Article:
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ANCHORAGE - Support for a bridge across the Kenai River that would open up Funny River country has grown somewhat muted after Kenai Peninsula residents discovered they may have to pay a significant chunk of the bridge's cost.
The state said the Kenai Peninsula Borough would need to raise $1.25 million for the project. That's more than half the property tax receipts raised on the peninsula each year for rural roads.
The dormant Funny River bridge project was revived last year when $5 million in earmarked funds appeared in the federal budget, courtesy of Sen. Ted Stevens.
But the project, estimated to cost between $15 million and $25 million, also required matching funds of 20 percent.
State officials told the Kenai Peninsula Borough it would have to take over the project and tax its residents for construction and maintenance costs. The state had recently paved a 17-mile road to improve access to the same area.
Even longtime bridge backers believe fiscal conditions will not win much support for access to Funny River.
"I don't think it's going to pass," said Borough Mayor Dale Bagley, a bridge supporter. He thinks the borough should pressure the state to pay the local share.
Backers of the bridge say the new road to Soldotna is not enough. They say the area needs a second route for emergency vehicles and escape in case of wildfire. They also say a bridge would reduce the driving time to Anchorage by one hour.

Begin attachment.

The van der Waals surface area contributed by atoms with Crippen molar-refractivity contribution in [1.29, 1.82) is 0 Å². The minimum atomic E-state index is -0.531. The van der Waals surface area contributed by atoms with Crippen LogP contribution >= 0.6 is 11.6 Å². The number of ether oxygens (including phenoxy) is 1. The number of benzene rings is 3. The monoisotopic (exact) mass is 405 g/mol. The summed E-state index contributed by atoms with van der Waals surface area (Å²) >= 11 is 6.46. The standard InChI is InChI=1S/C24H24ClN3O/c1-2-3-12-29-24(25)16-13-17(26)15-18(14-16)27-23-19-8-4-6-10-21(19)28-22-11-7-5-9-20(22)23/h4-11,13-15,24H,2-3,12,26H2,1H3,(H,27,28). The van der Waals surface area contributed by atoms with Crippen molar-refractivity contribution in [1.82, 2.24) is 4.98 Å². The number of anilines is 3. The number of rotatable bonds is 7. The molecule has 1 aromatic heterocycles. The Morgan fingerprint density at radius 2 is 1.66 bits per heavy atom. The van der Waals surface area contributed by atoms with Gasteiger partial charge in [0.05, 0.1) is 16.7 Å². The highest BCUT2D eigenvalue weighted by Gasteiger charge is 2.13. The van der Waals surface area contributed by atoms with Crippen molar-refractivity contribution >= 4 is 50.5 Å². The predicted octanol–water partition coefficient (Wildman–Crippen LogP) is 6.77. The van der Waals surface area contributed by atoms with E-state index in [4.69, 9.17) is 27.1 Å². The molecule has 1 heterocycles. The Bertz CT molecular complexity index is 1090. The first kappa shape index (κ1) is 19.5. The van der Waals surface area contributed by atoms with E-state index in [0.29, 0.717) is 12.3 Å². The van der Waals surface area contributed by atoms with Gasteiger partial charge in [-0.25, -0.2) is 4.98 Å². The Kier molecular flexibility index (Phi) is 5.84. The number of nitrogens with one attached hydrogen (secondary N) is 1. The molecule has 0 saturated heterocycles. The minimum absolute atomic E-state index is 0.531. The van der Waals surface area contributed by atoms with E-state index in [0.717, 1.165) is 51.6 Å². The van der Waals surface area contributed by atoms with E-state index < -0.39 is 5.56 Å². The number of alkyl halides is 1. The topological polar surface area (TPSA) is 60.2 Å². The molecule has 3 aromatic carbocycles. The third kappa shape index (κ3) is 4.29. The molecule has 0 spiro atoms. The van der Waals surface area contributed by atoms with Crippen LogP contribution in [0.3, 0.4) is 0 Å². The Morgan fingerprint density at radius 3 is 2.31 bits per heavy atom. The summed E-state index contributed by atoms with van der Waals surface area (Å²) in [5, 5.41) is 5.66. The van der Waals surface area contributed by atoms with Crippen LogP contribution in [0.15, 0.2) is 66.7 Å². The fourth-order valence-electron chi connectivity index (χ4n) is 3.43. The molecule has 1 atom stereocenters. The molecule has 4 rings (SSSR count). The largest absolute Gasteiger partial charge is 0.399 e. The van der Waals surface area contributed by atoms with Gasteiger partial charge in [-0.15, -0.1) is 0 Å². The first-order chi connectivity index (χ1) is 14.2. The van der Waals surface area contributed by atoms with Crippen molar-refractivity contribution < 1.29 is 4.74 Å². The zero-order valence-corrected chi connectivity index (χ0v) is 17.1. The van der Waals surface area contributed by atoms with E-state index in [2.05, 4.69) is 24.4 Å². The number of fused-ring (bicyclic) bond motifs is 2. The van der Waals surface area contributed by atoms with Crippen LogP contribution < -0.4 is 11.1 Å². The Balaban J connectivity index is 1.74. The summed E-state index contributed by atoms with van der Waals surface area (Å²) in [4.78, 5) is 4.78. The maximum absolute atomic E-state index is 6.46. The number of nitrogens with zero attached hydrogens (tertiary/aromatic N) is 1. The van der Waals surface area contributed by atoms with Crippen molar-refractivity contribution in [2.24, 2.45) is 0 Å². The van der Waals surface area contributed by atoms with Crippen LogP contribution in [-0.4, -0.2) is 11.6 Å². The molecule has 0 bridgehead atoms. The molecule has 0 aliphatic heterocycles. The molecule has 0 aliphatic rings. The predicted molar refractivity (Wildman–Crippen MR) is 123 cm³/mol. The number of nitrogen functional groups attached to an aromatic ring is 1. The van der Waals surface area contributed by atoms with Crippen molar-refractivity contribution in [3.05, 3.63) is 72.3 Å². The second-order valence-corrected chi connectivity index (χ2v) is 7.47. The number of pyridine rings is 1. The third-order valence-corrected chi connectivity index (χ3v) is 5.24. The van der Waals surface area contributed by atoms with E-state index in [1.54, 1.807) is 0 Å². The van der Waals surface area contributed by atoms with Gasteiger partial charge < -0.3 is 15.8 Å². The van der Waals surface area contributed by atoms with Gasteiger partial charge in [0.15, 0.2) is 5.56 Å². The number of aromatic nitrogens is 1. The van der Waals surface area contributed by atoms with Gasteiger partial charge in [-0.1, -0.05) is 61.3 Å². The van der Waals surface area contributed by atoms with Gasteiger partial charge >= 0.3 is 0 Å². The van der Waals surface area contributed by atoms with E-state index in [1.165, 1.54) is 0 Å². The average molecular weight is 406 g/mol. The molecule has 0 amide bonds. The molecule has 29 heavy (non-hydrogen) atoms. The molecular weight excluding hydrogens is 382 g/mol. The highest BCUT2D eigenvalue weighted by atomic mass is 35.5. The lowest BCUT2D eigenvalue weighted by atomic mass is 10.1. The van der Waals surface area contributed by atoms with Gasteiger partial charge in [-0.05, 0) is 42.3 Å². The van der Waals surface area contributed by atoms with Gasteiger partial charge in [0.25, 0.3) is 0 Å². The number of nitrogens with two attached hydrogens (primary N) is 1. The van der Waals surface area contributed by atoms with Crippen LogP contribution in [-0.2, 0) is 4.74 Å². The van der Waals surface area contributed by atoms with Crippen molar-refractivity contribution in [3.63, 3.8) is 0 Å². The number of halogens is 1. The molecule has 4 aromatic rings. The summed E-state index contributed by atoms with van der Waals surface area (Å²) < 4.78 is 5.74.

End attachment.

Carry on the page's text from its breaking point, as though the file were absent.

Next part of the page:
"We still have the problem: only one way in or out," Funny River resident Warren Hoflich said last week.
But state transportation officials say the project is not high on their lists.
A new bridge would not be on the federal highway system and should have local backing, said Todd Van Hove, the Department of Transportation's Kenai area planner.
"Our position is the state wants as little to do with this as absolutely possible," Van Hove said.
The project is not a current priority for limited state funds, said state transportation spokesman John Manly.
The Funny River bridge faces other obstacles.
In the past, government resource agencies said a bridge could lead to an unregulated building boom along more of the Kenai River. One concern is that new roads and homes could choke off a vital brown bear migration route between the southern and northern Kenai Peninsula.
There is also local opposition to the bridge. Some Funny River residents say they moved to the area for the relative isolation.
"I got this place on this side because it was going to be a little more remote and a little more private," said Bill Ulich, who bought his riverfront land in the 1970s. About 700 people live in the area, with many more in summer.
The public can cast advisory votes on the Funny River bridge project in the October municipal election.